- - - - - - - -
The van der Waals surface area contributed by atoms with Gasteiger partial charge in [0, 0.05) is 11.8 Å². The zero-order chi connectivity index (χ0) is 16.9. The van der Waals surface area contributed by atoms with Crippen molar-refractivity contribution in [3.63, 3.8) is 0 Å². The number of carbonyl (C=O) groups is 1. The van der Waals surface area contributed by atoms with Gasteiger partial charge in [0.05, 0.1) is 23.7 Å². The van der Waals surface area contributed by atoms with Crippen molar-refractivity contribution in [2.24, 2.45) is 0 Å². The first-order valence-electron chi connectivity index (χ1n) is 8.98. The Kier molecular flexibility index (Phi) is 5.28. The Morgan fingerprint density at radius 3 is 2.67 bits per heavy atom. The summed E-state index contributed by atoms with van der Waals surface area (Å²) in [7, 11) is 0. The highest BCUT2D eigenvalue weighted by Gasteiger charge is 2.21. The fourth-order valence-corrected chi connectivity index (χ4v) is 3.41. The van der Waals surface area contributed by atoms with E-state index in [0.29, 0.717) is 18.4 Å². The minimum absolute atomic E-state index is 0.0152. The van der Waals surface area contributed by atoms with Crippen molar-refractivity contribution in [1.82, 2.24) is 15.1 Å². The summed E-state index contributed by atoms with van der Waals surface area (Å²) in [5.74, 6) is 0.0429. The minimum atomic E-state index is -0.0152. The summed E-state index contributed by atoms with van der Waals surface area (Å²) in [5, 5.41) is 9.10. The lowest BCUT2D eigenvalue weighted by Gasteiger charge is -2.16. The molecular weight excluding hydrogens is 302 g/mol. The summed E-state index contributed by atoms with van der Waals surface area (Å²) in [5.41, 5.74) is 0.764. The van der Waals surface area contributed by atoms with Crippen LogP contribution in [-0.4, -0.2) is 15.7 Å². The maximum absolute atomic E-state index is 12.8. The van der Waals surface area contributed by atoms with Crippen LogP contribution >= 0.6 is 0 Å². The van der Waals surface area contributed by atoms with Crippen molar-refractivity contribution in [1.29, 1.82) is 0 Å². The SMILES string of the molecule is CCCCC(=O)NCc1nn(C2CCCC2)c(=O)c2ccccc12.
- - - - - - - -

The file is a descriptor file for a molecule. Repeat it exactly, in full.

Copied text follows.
The van der Waals surface area contributed by atoms with Gasteiger partial charge in [0, 0.05) is 11.8 Å². The zero-order chi connectivity index (χ0) is 16.9. The van der Waals surface area contributed by atoms with Crippen molar-refractivity contribution in [3.63, 3.8) is 0 Å². The number of carbonyl (C=O) groups is 1. The van der Waals surface area contributed by atoms with Gasteiger partial charge in [0.05, 0.1) is 23.7 Å². The van der Waals surface area contributed by atoms with Crippen molar-refractivity contribution in [2.24, 2.45) is 0 Å². The first-order valence-electron chi connectivity index (χ1n) is 8.98. The Kier molecular flexibility index (Phi) is 5.28. The Morgan fingerprint density at radius 3 is 2.67 bits per heavy atom. The summed E-state index contributed by atoms with van der Waals surface area (Å²) in [7, 11) is 0. The highest BCUT2D eigenvalue weighted by Gasteiger charge is 2.21. The fourth-order valence-corrected chi connectivity index (χ4v) is 3.41. The van der Waals surface area contributed by atoms with E-state index in [0.29, 0.717) is 18.4 Å². The minimum absolute atomic E-state index is 0.0152. The van der Waals surface area contributed by atoms with Crippen molar-refractivity contribution in [1.82, 2.24) is 15.1 Å². The summed E-state index contributed by atoms with van der Waals surface area (Å²) in [5.74, 6) is 0.0429. The minimum atomic E-state index is -0.0152. The summed E-state index contributed by atoms with van der Waals surface area (Å²) in [5, 5.41) is 9.10. The lowest BCUT2D eigenvalue weighted by Gasteiger charge is -2.16. The molecular weight excluding hydrogens is 302 g/mol. The summed E-state index contributed by atoms with van der Waals surface area (Å²) in [5.41, 5.74) is 0.764. The van der Waals surface area contributed by atoms with Crippen LogP contribution in [-0.4, -0.2) is 15.7 Å². The maximum absolute atomic E-state index is 12.8. The van der Waals surface area contributed by atoms with Crippen LogP contribution >= 0.6 is 0 Å². The van der Waals surface area contributed by atoms with Crippen molar-refractivity contribution in [1.29, 1.82) is 0 Å². The SMILES string of the molecule is CCCCC(=O)NCc1nn(C2CCCC2)c(=O)c2ccccc12.